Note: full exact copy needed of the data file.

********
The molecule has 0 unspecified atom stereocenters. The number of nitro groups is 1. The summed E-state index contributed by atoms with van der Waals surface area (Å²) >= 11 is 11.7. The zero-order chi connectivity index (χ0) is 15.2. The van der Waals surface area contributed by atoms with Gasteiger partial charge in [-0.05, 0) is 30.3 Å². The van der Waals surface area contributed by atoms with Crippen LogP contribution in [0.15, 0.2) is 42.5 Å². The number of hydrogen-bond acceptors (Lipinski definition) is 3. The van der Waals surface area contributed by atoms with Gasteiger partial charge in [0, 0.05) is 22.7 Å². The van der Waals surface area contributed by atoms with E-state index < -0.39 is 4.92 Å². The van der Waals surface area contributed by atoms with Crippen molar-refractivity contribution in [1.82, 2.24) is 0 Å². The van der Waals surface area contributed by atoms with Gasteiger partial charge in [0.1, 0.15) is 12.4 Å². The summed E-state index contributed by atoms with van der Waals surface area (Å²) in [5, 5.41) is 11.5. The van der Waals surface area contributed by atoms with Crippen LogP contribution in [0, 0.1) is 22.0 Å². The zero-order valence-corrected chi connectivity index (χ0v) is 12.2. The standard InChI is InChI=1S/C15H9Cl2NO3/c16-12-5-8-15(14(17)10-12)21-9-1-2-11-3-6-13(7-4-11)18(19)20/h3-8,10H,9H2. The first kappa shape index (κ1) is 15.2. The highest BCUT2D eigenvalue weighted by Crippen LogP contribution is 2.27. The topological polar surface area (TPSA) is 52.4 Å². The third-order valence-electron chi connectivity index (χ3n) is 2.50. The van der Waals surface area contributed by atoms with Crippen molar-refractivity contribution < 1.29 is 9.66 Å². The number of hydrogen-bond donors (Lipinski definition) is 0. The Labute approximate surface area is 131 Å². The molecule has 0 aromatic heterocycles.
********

The molecule has 0 unspecified atom stereocenters. The number of nitro groups is 1. The summed E-state index contributed by atoms with van der Waals surface area (Å²) >= 11 is 11.7. The zero-order chi connectivity index (χ0) is 15.2. The van der Waals surface area contributed by atoms with Gasteiger partial charge in [-0.05, 0) is 30.3 Å². The van der Waals surface area contributed by atoms with Crippen LogP contribution in [0.15, 0.2) is 42.5 Å². The number of hydrogen-bond acceptors (Lipinski definition) is 3. The van der Waals surface area contributed by atoms with Gasteiger partial charge in [0, 0.05) is 22.7 Å². The van der Waals surface area contributed by atoms with E-state index < -0.39 is 4.92 Å². The van der Waals surface area contributed by atoms with Crippen molar-refractivity contribution in [1.82, 2.24) is 0 Å². The van der Waals surface area contributed by atoms with Gasteiger partial charge in [0.1, 0.15) is 12.4 Å². The summed E-state index contributed by atoms with van der Waals surface area (Å²) in [5, 5.41) is 11.5. The van der Waals surface area contributed by atoms with Crippen LogP contribution in [0, 0.1) is 22.0 Å². The zero-order valence-corrected chi connectivity index (χ0v) is 12.2. The standard InChI is InChI=1S/C15H9Cl2NO3/c16-12-5-8-15(14(17)10-12)21-9-1-2-11-3-6-13(7-4-11)18(19)20/h3-8,10H,9H2. The first kappa shape index (κ1) is 15.2. The highest BCUT2D eigenvalue weighted by Crippen LogP contribution is 2.27. The topological polar surface area (TPSA) is 52.4 Å². The third-order valence-electron chi connectivity index (χ3n) is 2.50. The van der Waals surface area contributed by atoms with Crippen molar-refractivity contribution < 1.29 is 9.66 Å². The number of hydrogen-bond donors (Lipinski definition) is 0. The Labute approximate surface area is 131 Å². The molecule has 0 aromatic heterocycles.